I’ve heard from an optometrist that Amazon paperlites solve the eye strain issue. Specfically asking “Why do you hate your eyes?” when I told him I read via a tablet.

      The only downside is giving Amazon money…

  • Rottcodd@lemmy.ninja
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    8 months ago

    Digital, no contest.

    I’m an old guy and I’ve been buying and reading books for most of my life. I own thousands of them, filling up shelves and stacked on tables and cluttering everything, and that’s even with the bulk of them in boxes in my garage. I love them and I love being surrounded by them, but they’re a chore and a burden.

    And I have a collection of almost as many ebooks, all in a few GB on a tablet.

    So ebooks win on space and convenience.

    As far as the actual process of reading goes, they’re pretty close to the same, but ebooks have a bit of an edge. I have no issues with a screen, so words on a screen or words on paper are pretty much the same. Physical pages though are bound along one edge and flexible and generally at least subtly curved, while a screen is perfectly flat and evenly lit. Also, on a physical page, I’m stuck with whatever typeface is there, while with an ebook, I can scale it to whatever I want or even change the font or colors or whatever. so ebooks win there too.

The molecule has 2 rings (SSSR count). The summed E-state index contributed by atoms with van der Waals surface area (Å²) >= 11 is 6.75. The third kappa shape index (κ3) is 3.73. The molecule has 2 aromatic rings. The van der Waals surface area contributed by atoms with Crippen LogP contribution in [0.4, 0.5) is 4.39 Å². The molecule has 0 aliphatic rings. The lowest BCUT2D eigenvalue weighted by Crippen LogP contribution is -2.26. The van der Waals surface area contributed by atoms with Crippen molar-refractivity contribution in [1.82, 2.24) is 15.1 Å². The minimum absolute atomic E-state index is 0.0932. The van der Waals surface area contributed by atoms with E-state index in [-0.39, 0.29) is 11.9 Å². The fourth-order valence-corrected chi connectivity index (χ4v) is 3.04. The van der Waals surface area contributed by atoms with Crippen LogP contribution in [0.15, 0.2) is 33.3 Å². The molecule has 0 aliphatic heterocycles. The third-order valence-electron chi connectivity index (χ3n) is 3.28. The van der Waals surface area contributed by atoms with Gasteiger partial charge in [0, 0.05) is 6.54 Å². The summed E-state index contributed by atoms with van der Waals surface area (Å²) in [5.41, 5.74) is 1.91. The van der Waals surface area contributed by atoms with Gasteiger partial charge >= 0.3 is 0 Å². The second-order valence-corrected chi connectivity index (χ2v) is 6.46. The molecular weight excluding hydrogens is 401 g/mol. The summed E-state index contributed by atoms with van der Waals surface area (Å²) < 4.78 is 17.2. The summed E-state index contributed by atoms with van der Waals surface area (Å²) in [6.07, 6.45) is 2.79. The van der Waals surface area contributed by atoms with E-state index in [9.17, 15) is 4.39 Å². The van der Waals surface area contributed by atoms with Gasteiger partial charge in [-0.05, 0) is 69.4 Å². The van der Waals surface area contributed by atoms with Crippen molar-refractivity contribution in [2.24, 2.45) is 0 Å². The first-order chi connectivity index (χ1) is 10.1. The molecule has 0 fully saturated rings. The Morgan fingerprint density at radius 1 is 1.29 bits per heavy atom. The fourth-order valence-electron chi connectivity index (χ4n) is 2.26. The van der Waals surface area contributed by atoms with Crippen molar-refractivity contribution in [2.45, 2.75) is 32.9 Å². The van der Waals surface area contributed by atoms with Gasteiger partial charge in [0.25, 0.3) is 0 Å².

And while I’m reading an ebook, I can search the text for any term or character name or phrase, so I can refresh myself on things or find a particular passage or whatever without laboriously thumbing through the pages, and I can switch over to a browser anytime to get background for anything or just look up a word.

    And when I finish or drop an ebook, I can just tap the back arrow to go to my shelf, or switch over to an app or browser and go online, and find another one.

    So… yeah. I really don’t think there’s one single thing that physical books do better than ebooks, other than serving as decoration - filling space on shelves.

  • bionicjoey@lemmy.ca
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    8 months ago

    Digital, but specifically on an e-ink device. I can’t stand trying to read an ebook on an LCD/LED display